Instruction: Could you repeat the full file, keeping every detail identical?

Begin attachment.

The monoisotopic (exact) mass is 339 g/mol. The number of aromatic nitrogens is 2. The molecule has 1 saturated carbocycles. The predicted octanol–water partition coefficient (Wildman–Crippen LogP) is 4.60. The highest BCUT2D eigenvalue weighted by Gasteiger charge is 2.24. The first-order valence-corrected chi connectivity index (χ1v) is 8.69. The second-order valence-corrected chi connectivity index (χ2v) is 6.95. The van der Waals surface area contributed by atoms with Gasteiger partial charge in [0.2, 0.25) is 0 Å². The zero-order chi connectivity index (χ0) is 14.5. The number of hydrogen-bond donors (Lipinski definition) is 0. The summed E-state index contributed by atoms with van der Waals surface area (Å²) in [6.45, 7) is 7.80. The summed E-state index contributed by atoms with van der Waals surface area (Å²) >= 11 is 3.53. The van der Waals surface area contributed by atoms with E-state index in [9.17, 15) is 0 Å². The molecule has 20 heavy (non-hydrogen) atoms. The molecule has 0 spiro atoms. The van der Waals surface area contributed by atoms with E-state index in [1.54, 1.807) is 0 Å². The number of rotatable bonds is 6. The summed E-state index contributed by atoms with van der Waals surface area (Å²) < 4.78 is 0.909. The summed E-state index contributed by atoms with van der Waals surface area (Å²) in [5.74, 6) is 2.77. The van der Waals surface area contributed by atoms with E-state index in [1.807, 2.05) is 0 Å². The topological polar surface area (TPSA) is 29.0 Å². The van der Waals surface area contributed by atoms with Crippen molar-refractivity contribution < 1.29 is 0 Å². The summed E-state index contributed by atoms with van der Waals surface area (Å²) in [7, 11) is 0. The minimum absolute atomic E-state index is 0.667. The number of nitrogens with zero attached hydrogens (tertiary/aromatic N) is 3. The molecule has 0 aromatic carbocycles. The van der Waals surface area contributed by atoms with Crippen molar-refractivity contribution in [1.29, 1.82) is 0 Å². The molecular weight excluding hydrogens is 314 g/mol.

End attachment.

The monoisotopic (exact) mass is 339 g/mol. The number of aromatic nitrogens is 2. The molecule has 1 saturated carbocycles. The predicted octanol–water partition coefficient (Wildman–Crippen LogP) is 4.60. The highest BCUT2D eigenvalue weighted by Gasteiger charge is 2.24. The first-order valence-corrected chi connectivity index (χ1v) is 8.69. The second-order valence-corrected chi connectivity index (χ2v) is 6.95. The van der Waals surface area contributed by atoms with Gasteiger partial charge in [0.2, 0.25) is 0 Å². The zero-order chi connectivity index (χ0) is 14.5. The number of hydrogen-bond donors (Lipinski definition) is 0. The summed E-state index contributed by atoms with van der Waals surface area (Å²) in [6.45, 7) is 7.80. The summed E-state index contributed by atoms with van der Waals surface area (Å²) >= 11 is 3.53. The van der Waals surface area contributed by atoms with E-state index in [9.17, 15) is 0 Å². The molecule has 20 heavy (non-hydrogen) atoms. The molecule has 0 spiro atoms. The van der Waals surface area contributed by atoms with E-state index in [1.54, 1.807) is 0 Å². The number of rotatable bonds is 6. The summed E-state index contributed by atoms with van der Waals surface area (Å²) < 4.78 is 0.909. The summed E-state index contributed by atoms with van der Waals surface area (Å²) in [5.74, 6) is 2.77. The van der Waals surface area contributed by atoms with E-state index in [1.807, 2.05) is 0 Å². The topological polar surface area (TPSA) is 29.0 Å². The van der Waals surface area contributed by atoms with Crippen molar-refractivity contribution < 1.29 is 0 Å². The summed E-state index contributed by atoms with van der Waals surface area (Å²) in [7, 11) is 0. The minimum absolute atomic E-state index is 0.667. The number of nitrogens with zero attached hydrogens (tertiary/aromatic N) is 3. The molecule has 0 aromatic carbocycles. The van der Waals surface area contributed by atoms with Crippen molar-refractivity contribution in [1.29, 1.82) is 0 Å². The molecular weight excluding hydrogens is 314 g/mol.